non-naturalness, of these taken-for-granted economizations of
everyday contemporary life. Such critiques have their place. They
always have; the practice of unmasking has roots more ancient than
modernity. It is present in Amos™s critique of the ˜˜cows of Bashan,™™
or Plato™s critique of the poets in the Republic.
But it is peculiarly central to modern thought. As Kant said, ˜˜our
age is the age of kritik™™ (1965: 9); a similar critical estrangement was,
after all, the foundational move of Descartes, and as Montaigne
made clear, it is basic to anthropology and ethnography as well.17

15. See Harvey 1990, Beck et al. 1994, and Cronon 1995. I do not want to discard the
idea of nature entirely; while I am suspicious of ˜˜natural law™™ accounts, I ¬nd
the moral realism to which they aspire ¬nally inescapable for any adequate
ethic. See Lieberman 1998 and Fukuyama 2002.
16. For the history of the triumph of economic discourse, see Hirschman 1977. For a
general account of the origins of this ˜˜economic ideology,™™ see Dumont 1977.
On the limitations of economic frameworks, see Kuttner 1997. On academics™
surrender to these views, see Hauptmann 1996 and Green and Shapiro 1994. On
religion and the economy, see M. F. Brown 1997 and Roof 1999.
17. See Geuss 1981, Hulliung 1994, Koselleck 1988, and Yack 1986. For a discussion
of the decisive impact of the ˜˜resistance experience™™ upon postwar European
(and by extension American) intellectual life, see Wilkinson 1981: 261“79. For a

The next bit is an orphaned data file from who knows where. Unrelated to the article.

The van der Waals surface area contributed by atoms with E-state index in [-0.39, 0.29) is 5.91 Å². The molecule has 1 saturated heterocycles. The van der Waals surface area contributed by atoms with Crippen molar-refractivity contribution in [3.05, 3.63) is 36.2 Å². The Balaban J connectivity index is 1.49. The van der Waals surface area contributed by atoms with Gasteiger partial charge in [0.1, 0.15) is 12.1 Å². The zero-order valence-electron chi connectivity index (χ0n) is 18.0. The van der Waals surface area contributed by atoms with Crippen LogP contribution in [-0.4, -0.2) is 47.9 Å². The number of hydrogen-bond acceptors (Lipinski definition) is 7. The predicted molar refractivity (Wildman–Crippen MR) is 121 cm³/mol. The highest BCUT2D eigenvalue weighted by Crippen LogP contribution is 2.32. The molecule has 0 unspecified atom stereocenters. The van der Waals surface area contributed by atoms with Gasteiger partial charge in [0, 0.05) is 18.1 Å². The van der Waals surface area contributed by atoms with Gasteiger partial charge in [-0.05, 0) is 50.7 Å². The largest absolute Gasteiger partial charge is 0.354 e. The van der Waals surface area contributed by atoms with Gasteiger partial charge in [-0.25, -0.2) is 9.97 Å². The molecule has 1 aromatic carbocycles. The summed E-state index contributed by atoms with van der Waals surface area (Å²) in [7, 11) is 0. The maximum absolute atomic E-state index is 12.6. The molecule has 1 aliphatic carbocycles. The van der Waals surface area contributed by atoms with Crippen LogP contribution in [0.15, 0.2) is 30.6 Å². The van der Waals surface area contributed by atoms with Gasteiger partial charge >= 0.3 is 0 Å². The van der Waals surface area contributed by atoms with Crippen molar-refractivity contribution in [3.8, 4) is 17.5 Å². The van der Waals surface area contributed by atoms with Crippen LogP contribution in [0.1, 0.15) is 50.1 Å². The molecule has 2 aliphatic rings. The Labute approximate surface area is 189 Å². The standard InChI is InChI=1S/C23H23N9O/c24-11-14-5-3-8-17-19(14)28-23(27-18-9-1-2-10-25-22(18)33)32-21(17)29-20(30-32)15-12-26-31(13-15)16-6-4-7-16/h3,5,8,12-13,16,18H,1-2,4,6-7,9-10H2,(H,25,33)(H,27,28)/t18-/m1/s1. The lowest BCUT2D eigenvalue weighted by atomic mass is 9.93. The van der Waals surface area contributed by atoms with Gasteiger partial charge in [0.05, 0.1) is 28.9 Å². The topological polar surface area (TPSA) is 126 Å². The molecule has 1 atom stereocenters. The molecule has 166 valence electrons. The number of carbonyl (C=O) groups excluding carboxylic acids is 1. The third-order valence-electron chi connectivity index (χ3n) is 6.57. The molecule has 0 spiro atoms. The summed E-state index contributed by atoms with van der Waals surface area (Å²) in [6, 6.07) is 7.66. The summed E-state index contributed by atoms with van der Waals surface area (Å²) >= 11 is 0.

study of more recent roots of this, see Stephen 1998.
Hopeful citizenship

The concern with criticism, so commonly assumed to be a ˜˜new™™
concern, thus seems to be as old as modernity “ which is to say, as
old as the valorization of ˜˜newness™™ itself.18
But while ˜˜critique™™ is intrinsic to modern consciousness, con-
temporary cultural theory offers an almost exclusively, caustically
cynical voice in its engagements with culture. Contemporary criti-
cism proceeds without attention to any possible positive picture. It
has chosen most primordially to oppose; it refuses to express any
responsible critical act of af¬rmation and af¬liation, choosing
instead to make the best the enemy of the good. Intellectual
engagement becomes essentially a practice of resistance, a way to
refuse hegemonic ideologies™ mythologized consolations, exploding
the pieties of contemporary life with critical demolition charges,
then slipping away into the night of postmodernist rhetoric.19 Crit-
ique needs some distance from what it is critiquing, for leverage™s
sake; but resistance without a positive vision of resistance™s purpose
becomes mere reactionary posturing.20 Intellectual discourse has
become not only narcissistic, but fundamentally cynical and self-